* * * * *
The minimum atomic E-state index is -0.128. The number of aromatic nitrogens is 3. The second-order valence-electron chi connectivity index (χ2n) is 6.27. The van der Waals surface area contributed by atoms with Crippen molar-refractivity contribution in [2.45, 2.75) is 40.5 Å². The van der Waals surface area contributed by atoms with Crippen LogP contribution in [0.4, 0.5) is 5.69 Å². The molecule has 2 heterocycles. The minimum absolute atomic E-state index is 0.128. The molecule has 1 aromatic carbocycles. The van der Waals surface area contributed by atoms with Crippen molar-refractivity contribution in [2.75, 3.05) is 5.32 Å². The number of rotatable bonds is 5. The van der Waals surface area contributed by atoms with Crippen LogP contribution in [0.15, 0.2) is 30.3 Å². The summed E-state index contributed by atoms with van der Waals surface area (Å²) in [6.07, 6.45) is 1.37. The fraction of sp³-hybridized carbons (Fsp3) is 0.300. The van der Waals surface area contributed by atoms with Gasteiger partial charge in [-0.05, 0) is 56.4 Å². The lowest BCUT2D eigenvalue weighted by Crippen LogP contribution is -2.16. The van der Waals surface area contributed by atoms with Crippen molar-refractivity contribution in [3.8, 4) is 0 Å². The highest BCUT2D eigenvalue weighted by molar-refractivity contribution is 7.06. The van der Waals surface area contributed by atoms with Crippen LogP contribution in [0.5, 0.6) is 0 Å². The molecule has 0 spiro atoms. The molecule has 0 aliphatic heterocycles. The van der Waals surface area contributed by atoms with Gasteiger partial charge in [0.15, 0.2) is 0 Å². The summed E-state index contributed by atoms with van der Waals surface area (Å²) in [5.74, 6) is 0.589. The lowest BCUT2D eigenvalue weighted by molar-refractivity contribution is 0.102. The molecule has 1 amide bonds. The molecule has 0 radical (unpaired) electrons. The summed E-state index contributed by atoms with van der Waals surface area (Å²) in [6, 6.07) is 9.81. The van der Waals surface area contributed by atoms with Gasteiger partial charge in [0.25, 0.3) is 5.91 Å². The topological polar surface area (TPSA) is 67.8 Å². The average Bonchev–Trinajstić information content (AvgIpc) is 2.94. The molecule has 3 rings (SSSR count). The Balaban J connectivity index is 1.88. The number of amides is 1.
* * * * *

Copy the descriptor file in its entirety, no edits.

The minimum atomic E-state index is -0.128. The number of aromatic nitrogens is 3. The second-order valence-electron chi connectivity index (χ2n) is 6.27. The van der Waals surface area contributed by atoms with Crippen molar-refractivity contribution in [2.45, 2.75) is 40.5 Å². The van der Waals surface area contributed by atoms with Crippen LogP contribution in [0.4, 0.5) is 5.69 Å². The molecule has 2 heterocycles. The minimum absolute atomic E-state index is 0.128. The molecule has 1 aromatic carbocycles. The van der Waals surface area contributed by atoms with Crippen molar-refractivity contribution in [2.75, 3.05) is 5.32 Å². The number of rotatable bonds is 5. The van der Waals surface area contributed by atoms with Crippen LogP contribution in [0.15, 0.2) is 30.3 Å². The summed E-state index contributed by atoms with van der Waals surface area (Å²) in [6.07, 6.45) is 1.37. The fraction of sp³-hybridized carbons (Fsp3) is 0.300. The van der Waals surface area contributed by atoms with Gasteiger partial charge in [-0.05, 0) is 56.4 Å². The lowest BCUT2D eigenvalue weighted by Crippen LogP contribution is -2.16. The van der Waals surface area contributed by atoms with Crippen molar-refractivity contribution in [3.8, 4) is 0 Å². The highest BCUT2D eigenvalue weighted by molar-refractivity contribution is 7.06. The van der Waals surface area contributed by atoms with Crippen LogP contribution in [0.5, 0.6) is 0 Å². The molecule has 0 spiro atoms. The molecule has 0 aliphatic heterocycles. The van der Waals surface area contributed by atoms with Gasteiger partial charge in [0.15, 0.2) is 0 Å². The summed E-state index contributed by atoms with van der Waals surface area (Å²) in [5.74, 6) is 0.589. The lowest BCUT2D eigenvalue weighted by molar-refractivity contribution is 0.102. The molecule has 1 amide bonds. The molecule has 0 radical (unpaired) electrons. The summed E-state index contributed by atoms with van der Waals surface area (Å²) in [6, 6.07) is 9.81. The van der Waals surface area contributed by atoms with Gasteiger partial charge in [0.25, 0.3) is 5.91 Å². The topological polar surface area (TPSA) is 67.8 Å². The average Bonchev–Trinajstić information content (AvgIpc) is 2.94. The molecule has 3 rings (SSSR count). The Balaban J connectivity index is 1.88. The number of amides is 1.